The Fall of Troy

Page: 42

  Still sped the contests on; and many rose
  Now for the leaping. Far beyond the marks
  Of all the rest brave Agapenor sprang:
  Loud shouted all for that victorious leap;
  And Thetis gave him the fair battle-gear
  Of mighty Cycnus, who had smitten first
  Protesilaus, then had reft the life
  From many more, till Peleus' son slew him
  First of the chiefs of grief-enshrouded Troy.

  Next, in the javelin-cast Euryalus
  Hurled far beyond all rivals, while the folk
  Shouted aloud: no archer, so they deemed,
  Could speed a winged shaft farther than his cast;
  Therefore the Aeacid hero's mother gave
  To him a deep wide silver oil-flask, ta'en
  By Achilles in possession, when his spear
  Slew Mynes, and he spoiled Lyrnessus' wealth.

  Then fiery-hearted Aias eagerly
  Rose, challenging to strife of hands and feet
  The mightiest hero there; but marvelling
  They marked his mighty thews, and no man dared
  Confront him. Chilling dread had palsied all
  Their courage: from their hearts they feared him, lest
  His hands invincible should all to-break
  His adversary's face, and naught but pain
  Be that man's meed. But at the last all men
  Made signs to battle-bider Euryalus,
  For well they knew him skilled in fighting-craft;
  But he too feared that giant, and he cried:
  "Friends, any other Achaean, whom ye will,
  Blithe will I face; but mighty Alas—no!
  Far doth he overmatch me. He will rend
  Mine heart, if in the onset anger rise
  Within him: from his hands invincible,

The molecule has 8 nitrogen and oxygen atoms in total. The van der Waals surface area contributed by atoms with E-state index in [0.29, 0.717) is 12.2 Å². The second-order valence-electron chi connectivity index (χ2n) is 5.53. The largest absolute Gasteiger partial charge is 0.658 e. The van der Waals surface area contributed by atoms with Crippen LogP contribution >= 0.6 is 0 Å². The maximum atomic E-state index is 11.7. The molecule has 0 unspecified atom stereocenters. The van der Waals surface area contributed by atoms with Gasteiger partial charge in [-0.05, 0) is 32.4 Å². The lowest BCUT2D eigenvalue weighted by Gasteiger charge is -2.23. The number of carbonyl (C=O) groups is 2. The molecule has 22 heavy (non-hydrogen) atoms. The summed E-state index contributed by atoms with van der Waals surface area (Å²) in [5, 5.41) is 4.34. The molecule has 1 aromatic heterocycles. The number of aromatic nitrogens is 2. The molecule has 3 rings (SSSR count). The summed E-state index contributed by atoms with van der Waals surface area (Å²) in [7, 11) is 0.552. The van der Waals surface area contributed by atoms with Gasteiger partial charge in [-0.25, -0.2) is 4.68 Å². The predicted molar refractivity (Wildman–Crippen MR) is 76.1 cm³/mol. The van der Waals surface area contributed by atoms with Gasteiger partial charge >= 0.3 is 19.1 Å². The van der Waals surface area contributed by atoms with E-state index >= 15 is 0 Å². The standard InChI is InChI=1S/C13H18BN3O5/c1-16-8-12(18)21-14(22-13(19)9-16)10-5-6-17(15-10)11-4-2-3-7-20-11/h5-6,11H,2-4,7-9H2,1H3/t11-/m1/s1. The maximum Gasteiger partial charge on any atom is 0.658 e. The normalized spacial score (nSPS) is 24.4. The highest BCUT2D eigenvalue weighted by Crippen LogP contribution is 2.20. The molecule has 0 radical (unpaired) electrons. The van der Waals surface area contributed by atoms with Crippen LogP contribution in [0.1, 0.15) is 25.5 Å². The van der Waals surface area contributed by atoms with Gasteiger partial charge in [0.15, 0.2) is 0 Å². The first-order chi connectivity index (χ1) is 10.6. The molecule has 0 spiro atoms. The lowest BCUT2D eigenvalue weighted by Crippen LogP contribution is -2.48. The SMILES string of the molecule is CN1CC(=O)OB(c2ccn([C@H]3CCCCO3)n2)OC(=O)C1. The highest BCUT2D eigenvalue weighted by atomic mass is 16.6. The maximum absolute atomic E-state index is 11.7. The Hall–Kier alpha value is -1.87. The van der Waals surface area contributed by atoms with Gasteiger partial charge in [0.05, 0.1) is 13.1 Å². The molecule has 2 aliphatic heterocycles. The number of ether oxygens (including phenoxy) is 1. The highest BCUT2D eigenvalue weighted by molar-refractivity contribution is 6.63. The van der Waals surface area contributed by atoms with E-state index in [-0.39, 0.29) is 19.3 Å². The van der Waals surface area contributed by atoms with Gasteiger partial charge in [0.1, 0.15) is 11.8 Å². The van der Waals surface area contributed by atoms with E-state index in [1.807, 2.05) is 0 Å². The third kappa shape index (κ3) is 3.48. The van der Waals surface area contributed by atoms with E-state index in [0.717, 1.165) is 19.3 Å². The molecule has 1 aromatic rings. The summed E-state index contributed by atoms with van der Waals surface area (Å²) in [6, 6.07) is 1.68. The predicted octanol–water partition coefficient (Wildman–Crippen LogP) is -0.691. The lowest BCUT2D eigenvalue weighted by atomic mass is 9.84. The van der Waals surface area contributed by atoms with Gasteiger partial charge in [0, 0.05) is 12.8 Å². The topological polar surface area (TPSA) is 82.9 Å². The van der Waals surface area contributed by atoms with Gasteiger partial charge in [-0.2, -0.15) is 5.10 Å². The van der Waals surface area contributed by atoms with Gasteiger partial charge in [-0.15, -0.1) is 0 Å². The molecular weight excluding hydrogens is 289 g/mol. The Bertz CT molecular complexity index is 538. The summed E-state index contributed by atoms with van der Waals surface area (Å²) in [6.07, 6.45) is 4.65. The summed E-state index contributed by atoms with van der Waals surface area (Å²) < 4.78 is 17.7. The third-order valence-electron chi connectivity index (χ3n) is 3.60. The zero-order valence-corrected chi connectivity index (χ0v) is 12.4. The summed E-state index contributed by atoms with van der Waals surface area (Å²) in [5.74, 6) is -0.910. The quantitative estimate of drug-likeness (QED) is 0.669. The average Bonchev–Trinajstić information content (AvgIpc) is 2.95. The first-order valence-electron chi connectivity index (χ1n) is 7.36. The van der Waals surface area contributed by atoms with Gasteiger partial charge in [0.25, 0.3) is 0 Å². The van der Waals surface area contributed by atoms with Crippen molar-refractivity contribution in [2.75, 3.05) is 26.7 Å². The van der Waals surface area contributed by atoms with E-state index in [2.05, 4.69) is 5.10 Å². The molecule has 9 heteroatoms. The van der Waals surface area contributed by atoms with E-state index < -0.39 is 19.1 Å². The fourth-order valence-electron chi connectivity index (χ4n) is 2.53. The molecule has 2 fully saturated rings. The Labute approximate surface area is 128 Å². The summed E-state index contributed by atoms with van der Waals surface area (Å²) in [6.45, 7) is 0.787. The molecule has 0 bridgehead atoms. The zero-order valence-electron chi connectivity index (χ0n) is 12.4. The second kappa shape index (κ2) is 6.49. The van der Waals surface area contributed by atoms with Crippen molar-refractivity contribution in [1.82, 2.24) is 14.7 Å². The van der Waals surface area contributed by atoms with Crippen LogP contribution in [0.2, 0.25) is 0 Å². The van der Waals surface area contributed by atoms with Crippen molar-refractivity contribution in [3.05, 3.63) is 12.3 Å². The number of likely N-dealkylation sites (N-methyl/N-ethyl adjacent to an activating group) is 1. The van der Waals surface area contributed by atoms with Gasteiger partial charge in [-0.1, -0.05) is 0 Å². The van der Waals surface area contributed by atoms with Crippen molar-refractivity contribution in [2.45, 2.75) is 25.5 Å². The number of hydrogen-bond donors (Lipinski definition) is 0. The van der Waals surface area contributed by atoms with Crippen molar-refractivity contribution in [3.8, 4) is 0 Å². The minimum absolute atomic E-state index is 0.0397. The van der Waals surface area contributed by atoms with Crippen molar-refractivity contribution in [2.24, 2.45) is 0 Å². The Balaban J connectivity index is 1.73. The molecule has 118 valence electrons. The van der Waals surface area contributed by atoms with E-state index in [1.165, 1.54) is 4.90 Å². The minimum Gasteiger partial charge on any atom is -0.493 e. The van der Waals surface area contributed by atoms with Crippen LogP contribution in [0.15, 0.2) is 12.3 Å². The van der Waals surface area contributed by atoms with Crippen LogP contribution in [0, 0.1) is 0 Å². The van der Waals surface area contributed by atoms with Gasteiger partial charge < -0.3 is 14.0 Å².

I trow, I should not win to the ships alive."

  Loud laughed they all: but glowed with triumph-joy
  The heart of Aias. Gleaming talents twain
  Of silver he from Thetis' hands received,
  His uncontested prize. His stately height
  Called to her mind her dear son, and she sighed.

  They which had skill in chariot-driving then
  Rose at the contest's summons eagerly:
  Menelaus first, Eurypylus bold in fight,
  Eumelus, Thoas, godlike Polypoetes
  Harnessed their steeds, and led them to the cars
  All panting for the joy of victory.
  Then rode they in a glittering chariot rank
  Out to one place, to a stretch of sand, and stood
  Ranged at the starting-line. The reins they grasped
  In strong hands quickly, while the chariot-steeds
  Shoulder to shoulder fretted, all afire
  To take the lead at starting, pawed the sand,
  Pricked ears, and o'er their frontlets flung the foam.
  With sudden-stiffened sinews those ear-lords
  Lashed with their whips the tempest-looted steeds;
  Then swift as Harpies sprang they forth; they strained
  Furiously at the harness, onward whirling
  The chariots bounding ever from the earth.
  Thou couldst not see a wheel-track, no, nor print
  Of hoof upon the sand—they verily flew.
  Up from the plain the dust-clouds to the sky
  Soared, like the smoke of burning, or a mist
  Rolled round the mountain-forelands by the might
  Of the dark South-wind or the West, when wakes
  A tempest, when the hill-sides stream with rain.
  Burst to the front Eumelus' steeds: behind
  Close pressed the team of godlike Thoas: shouts
  Still answered shouts that cheered each chariot, while
  Onward they swept across the wide-wayed plain.